AnswerID: 483771 Submitted: Saturday, Apr 21, 2012 at 18:50
Peter - A major problem with virtually all new vehicles, is that, with the drive to keep weight down, this means that most disc brake rotors have been thinned down to the point, where they buckle when you hit floodwaters, and the rotors are hot.
The ventilated rotors are worse for this than the old solid rotors - but most solid rotors are pretty much on the way out, now, and ventilated rotors are fitted to about 95% of vehicles today.
Brake shudder is invariably buckled rotors. There's generaly little benefit in skimming (machining) buckled rotors, as there is so little metal to work with.
Couple that with high labour costs, and generally lowered prices for new rotors, and new rotors are generally the best bet.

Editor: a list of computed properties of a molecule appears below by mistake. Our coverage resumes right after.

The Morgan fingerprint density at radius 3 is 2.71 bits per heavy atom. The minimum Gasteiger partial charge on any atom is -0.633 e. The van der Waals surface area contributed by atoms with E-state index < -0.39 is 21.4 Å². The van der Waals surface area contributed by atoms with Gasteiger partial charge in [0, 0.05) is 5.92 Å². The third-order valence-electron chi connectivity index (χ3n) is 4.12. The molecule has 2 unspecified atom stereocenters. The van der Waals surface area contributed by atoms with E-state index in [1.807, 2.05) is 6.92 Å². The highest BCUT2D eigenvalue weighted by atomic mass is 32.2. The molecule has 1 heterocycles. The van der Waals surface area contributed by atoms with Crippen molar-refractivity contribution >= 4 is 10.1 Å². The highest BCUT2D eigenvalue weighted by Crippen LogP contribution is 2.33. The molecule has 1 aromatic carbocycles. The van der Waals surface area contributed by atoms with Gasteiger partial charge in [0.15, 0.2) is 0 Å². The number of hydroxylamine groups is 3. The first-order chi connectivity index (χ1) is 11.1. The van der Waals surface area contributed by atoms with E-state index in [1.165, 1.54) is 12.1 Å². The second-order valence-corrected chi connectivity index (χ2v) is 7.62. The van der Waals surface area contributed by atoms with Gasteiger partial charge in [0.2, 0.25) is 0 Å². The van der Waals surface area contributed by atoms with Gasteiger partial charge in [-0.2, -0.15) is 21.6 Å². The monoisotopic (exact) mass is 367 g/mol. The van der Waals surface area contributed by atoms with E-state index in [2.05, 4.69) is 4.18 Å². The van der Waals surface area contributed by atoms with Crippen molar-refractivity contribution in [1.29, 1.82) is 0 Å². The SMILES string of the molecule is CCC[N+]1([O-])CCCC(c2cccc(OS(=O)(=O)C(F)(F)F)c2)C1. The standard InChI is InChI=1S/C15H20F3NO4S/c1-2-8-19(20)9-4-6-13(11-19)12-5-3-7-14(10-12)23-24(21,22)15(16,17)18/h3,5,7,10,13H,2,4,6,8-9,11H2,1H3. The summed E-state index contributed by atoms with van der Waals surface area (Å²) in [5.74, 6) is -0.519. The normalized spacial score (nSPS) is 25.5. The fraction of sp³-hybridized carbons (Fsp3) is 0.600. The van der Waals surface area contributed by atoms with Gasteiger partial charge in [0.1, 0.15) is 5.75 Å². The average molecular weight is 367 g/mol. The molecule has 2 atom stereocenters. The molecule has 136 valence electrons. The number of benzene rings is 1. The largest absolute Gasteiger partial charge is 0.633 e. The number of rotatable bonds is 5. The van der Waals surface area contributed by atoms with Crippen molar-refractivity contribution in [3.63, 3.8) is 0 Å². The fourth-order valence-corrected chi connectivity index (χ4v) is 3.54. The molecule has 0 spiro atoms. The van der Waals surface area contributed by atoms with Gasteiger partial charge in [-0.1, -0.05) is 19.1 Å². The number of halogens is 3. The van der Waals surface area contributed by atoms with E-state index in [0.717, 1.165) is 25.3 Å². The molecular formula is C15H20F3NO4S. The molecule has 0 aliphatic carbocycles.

The ABS system merely prevents wheel locking under heavy or panic braking. A sensor on each wheel senses when the wheel has stopped turning and releases the brake pressure to that wheel, then reapplies it milliseconds later. This process repeats until the heavy brake pressure is released.
The rotor thickness, type, condition, or amount of wear in your braking system is not measured or compensated by the ABS - the braking system is self-compensating for wear, and only when the brake fluid reaches a low level, will warning lights be activated.
Cheers - Ron.
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